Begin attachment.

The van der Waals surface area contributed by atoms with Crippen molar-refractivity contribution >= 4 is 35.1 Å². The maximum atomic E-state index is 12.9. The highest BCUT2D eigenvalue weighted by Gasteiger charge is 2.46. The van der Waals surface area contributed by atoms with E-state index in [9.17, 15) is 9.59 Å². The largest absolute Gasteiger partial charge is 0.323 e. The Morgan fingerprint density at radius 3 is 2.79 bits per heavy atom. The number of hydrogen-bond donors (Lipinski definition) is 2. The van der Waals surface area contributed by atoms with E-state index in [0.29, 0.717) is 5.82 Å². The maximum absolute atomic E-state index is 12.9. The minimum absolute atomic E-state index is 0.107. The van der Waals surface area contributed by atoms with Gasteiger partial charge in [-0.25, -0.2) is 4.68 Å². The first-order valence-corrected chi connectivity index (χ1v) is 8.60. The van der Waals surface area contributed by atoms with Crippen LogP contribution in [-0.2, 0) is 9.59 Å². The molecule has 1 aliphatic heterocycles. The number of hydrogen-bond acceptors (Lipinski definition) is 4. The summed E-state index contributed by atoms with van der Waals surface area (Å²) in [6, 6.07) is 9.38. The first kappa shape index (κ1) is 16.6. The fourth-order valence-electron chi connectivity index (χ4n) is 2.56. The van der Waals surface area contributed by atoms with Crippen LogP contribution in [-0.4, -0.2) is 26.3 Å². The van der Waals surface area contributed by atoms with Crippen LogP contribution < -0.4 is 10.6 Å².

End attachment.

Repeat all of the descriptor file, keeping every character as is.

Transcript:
The van der Waals surface area contributed by atoms with Crippen molar-refractivity contribution >= 4 is 35.1 Å². The maximum atomic E-state index is 12.9. The highest BCUT2D eigenvalue weighted by Gasteiger charge is 2.46. The van der Waals surface area contributed by atoms with E-state index in [9.17, 15) is 9.59 Å². The largest absolute Gasteiger partial charge is 0.323 e. The Morgan fingerprint density at radius 3 is 2.79 bits per heavy atom. The number of hydrogen-bond donors (Lipinski definition) is 2. The van der Waals surface area contributed by atoms with E-state index in [0.29, 0.717) is 5.82 Å². The maximum absolute atomic E-state index is 12.9. The minimum absolute atomic E-state index is 0.107. The van der Waals surface area contributed by atoms with Gasteiger partial charge in [-0.25, -0.2) is 4.68 Å². The first-order valence-corrected chi connectivity index (χ1v) is 8.60. The van der Waals surface area contributed by atoms with Crippen LogP contribution in [-0.2, 0) is 9.59 Å². The molecule has 1 aliphatic heterocycles. The number of hydrogen-bond acceptors (Lipinski definition) is 4. The summed E-state index contributed by atoms with van der Waals surface area (Å²) in [6, 6.07) is 9.38. The first kappa shape index (κ1) is 16.6. The fourth-order valence-electron chi connectivity index (χ4n) is 2.56. The van der Waals surface area contributed by atoms with Crippen LogP contribution in [-0.4, -0.2) is 26.3 Å². The van der Waals surface area contributed by atoms with Crippen LogP contribution < -0.4 is 10.6 Å².